Terrain analysis and data mining techniques applied to location of classic gully in a watershed

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2013-07-01
Authors
Gonçalves Vendrusculo, Laurimar
Kaleita, Amy
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Agricultural and Biosystems Engineering
Abstract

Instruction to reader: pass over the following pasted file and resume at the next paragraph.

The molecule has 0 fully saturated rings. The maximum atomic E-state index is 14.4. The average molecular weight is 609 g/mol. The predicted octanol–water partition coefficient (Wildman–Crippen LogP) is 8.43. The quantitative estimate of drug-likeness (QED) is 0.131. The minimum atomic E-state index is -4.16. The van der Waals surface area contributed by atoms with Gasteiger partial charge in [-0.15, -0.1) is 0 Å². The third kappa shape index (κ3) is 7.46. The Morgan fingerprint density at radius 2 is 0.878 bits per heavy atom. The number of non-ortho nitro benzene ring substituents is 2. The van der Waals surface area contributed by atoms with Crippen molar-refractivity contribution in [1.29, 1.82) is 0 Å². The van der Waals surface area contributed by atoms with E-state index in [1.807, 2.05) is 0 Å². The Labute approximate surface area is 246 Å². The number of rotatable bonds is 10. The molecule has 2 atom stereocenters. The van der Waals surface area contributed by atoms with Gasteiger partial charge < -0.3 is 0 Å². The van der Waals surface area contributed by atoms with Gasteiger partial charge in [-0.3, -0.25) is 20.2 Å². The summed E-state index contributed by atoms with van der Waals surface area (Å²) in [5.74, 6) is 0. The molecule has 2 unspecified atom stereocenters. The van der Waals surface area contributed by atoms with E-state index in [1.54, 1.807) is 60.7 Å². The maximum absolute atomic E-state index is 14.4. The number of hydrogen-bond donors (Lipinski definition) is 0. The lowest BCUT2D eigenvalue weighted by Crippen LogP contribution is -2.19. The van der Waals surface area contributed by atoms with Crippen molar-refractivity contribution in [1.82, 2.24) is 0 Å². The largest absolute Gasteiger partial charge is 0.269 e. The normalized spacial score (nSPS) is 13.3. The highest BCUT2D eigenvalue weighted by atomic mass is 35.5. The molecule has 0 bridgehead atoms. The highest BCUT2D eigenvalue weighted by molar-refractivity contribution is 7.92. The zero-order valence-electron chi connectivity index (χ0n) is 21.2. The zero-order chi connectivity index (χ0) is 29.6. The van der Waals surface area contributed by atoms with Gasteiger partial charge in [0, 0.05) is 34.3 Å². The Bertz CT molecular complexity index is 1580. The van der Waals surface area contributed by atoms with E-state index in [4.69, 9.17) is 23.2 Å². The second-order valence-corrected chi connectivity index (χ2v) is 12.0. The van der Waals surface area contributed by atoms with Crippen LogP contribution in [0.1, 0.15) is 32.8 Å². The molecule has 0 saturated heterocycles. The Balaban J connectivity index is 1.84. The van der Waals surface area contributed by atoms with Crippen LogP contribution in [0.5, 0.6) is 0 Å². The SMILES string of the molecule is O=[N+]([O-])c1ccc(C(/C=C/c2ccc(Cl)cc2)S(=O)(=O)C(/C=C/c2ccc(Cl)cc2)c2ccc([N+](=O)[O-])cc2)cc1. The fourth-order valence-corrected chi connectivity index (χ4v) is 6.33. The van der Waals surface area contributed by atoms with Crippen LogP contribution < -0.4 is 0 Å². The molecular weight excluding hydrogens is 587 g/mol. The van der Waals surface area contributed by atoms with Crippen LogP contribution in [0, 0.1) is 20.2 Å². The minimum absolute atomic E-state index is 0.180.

Gullies are an extreme form of soil erosion that degrade diverse environments trough the siltation of streams and water bodies. Indirectly, gully erosion compromises crop productivity working as a link to watercourse allowing movement of detached topsoil particles from agricultural fields during heavy storm events. Furthermore, studies found reduction of the catchment area when active gullies are present. This complex process involves multiple factors and it demands to be studied consistently in order to locate the areas prone for gully erosion. The determination of gullies areas depends upon topographical, geological, and hydrological characteristics; however its location is mainly controlled by the high capacity of overland flow to cut the channel. We hypothesize that identification of gully in agricultural landscape can be performed from high-resolution elevation data products and unsupervised clustering approaches. In order to examine this hypothesis we have used variables resultant from of LiDAR-based terrain analysis as input of a three clustering techniques.    A k-means, fuzzy k-means, and CLARA clustering algorithms were used to carry out the cluster analysis. The results of the cluster analysis suggested that 8 classes were optimal for group areas in the watershed. Elevation data from one field-scale watershed near Treynor in Pottawattamie County, IA, was used to calibration purpose and terrain analysis using slope, flow accumulation, plan convexity, topographic wetness Index, and stream power index were calculated. The cluster analysis has shown highest concordance with percentage of corrected classified pixels that approach based in medoid (CLARA) has obtained the best agreement of points within gullied area (30.1%). The results of this research might speed up gullies field surveys and also can serve as input in conservation planning framework.

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